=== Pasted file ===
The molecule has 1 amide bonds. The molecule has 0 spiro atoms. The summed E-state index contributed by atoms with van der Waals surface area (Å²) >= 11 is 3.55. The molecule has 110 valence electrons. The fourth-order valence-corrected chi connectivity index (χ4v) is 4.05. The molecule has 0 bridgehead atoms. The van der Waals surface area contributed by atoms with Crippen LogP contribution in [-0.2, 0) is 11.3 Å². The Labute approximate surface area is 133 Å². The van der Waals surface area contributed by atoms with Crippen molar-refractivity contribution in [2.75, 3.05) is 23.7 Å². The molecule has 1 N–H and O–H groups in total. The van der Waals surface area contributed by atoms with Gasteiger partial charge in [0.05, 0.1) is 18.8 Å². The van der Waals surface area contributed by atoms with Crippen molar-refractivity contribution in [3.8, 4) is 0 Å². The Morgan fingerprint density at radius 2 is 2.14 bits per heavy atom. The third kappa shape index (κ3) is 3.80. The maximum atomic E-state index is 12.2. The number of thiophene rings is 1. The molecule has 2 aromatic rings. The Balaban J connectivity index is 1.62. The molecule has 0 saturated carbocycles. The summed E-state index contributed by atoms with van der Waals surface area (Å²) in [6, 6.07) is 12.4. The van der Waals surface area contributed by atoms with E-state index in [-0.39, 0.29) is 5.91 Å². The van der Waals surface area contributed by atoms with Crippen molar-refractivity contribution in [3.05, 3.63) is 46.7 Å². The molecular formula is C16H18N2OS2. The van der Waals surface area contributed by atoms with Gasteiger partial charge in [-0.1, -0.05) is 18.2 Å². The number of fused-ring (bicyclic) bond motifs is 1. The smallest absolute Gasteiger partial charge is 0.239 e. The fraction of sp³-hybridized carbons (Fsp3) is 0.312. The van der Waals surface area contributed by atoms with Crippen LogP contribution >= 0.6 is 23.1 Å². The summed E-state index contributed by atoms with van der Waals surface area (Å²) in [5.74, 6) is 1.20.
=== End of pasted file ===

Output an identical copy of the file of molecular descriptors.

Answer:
The molecule has 1 amide bonds. The molecule has 0 spiro atoms. The summed E-state index contributed by atoms with van der Waals surface area (Å²) >= 11 is 3.55. The molecule has 110 valence electrons. The fourth-order valence-corrected chi connectivity index (χ4v) is 4.05. The molecule has 0 bridgehead atoms. The van der Waals surface area contributed by atoms with Crippen LogP contribution in [-0.2, 0) is 11.3 Å². The Labute approximate surface area is 133 Å². The van der Waals surface area contributed by atoms with Crippen molar-refractivity contribution in [2.75, 3.05) is 23.7 Å². The molecule has 1 N–H and O–H groups in total. The van der Waals surface area contributed by atoms with Gasteiger partial charge in [0.05, 0.1) is 18.8 Å². The van der Waals surface area contributed by atoms with Crippen molar-refractivity contribution in [3.8, 4) is 0 Å². The Morgan fingerprint density at radius 2 is 2.14 bits per heavy atom. The third kappa shape index (κ3) is 3.80. The maximum atomic E-state index is 12.2. The number of thiophene rings is 1. The molecule has 2 aromatic rings. The Balaban J connectivity index is 1.62. The molecule has 0 saturated carbocycles. The summed E-state index contributed by atoms with van der Waals surface area (Å²) in [6, 6.07) is 12.4. The van der Waals surface area contributed by atoms with E-state index in [-0.39, 0.29) is 5.91 Å². The van der Waals surface area contributed by atoms with Crippen molar-refractivity contribution in [3.05, 3.63) is 46.7 Å². The molecular formula is C16H18N2OS2. The van der Waals surface area contributed by atoms with Gasteiger partial charge in [-0.1, -0.05) is 18.2 Å². The number of fused-ring (bicyclic) bond motifs is 1. The smallest absolute Gasteiger partial charge is 0.239 e. The fraction of sp³-hybridized carbons (Fsp3) is 0.312. The van der Waals surface area contributed by atoms with Crippen LogP contribution >= 0.6 is 23.1 Å². The summed E-state index contributed by atoms with van der Waals surface area (Å²) in [5.74, 6) is 1.20.